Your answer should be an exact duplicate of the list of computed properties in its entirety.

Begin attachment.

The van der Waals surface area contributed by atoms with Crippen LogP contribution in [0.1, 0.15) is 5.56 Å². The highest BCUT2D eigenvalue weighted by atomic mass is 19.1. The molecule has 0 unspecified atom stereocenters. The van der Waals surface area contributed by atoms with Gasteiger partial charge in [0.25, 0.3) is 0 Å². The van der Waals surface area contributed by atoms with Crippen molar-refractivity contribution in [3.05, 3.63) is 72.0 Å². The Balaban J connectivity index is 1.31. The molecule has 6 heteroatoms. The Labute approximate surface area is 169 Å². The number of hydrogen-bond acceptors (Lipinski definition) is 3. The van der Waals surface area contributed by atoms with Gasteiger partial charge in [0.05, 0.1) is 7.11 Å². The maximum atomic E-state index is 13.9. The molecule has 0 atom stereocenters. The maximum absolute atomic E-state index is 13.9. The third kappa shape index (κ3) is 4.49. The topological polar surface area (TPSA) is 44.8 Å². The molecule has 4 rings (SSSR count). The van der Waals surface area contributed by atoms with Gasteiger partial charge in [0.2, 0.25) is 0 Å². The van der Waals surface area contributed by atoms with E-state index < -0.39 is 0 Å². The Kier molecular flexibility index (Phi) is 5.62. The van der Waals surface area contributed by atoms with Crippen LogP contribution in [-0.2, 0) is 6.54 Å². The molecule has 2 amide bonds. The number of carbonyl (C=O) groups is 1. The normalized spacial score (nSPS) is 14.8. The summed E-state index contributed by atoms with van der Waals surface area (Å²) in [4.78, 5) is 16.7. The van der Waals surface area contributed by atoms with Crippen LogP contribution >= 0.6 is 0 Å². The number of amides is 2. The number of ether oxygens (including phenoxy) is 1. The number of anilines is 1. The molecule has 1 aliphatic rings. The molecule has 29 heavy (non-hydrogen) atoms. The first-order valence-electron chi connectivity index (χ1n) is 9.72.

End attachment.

The van der Waals surface area contributed by atoms with Crippen LogP contribution in [0.1, 0.15) is 5.56 Å². The highest BCUT2D eigenvalue weighted by atomic mass is 19.1. The molecule has 0 unspecified atom stereocenters. The van der Waals surface area contributed by atoms with Gasteiger partial charge in [0.25, 0.3) is 0 Å². The van der Waals surface area contributed by atoms with Crippen molar-refractivity contribution in [3.05, 3.63) is 72.0 Å². The Balaban J connectivity index is 1.31. The molecule has 6 heteroatoms. The Labute approximate surface area is 169 Å². The number of hydrogen-bond acceptors (Lipinski definition) is 3. The van der Waals surface area contributed by atoms with Gasteiger partial charge in [0.05, 0.1) is 7.11 Å². The maximum atomic E-state index is 13.9. The molecule has 0 atom stereocenters. The maximum absolute atomic E-state index is 13.9. The third kappa shape index (κ3) is 4.49. The topological polar surface area (TPSA) is 44.8 Å². The molecule has 4 rings (SSSR count). The van der Waals surface area contributed by atoms with Gasteiger partial charge in [0.2, 0.25) is 0 Å². The van der Waals surface area contributed by atoms with E-state index < -0.39 is 0 Å². The Kier molecular flexibility index (Phi) is 5.62. The van der Waals surface area contributed by atoms with Crippen LogP contribution in [-0.2, 0) is 6.54 Å². The molecule has 2 amide bonds. The number of carbonyl (C=O) groups is 1. The normalized spacial score (nSPS) is 14.8. The summed E-state index contributed by atoms with van der Waals surface area (Å²) in [4.78, 5) is 16.7. The van der Waals surface area contributed by atoms with Crippen LogP contribution >= 0.6 is 0 Å². The number of amides is 2. The number of ether oxygens (including phenoxy) is 1. The number of anilines is 1. The molecule has 1 aliphatic rings. The molecule has 29 heavy (non-hydrogen) atoms. The first-order valence-electron chi connectivity index (χ1n) is 9.72.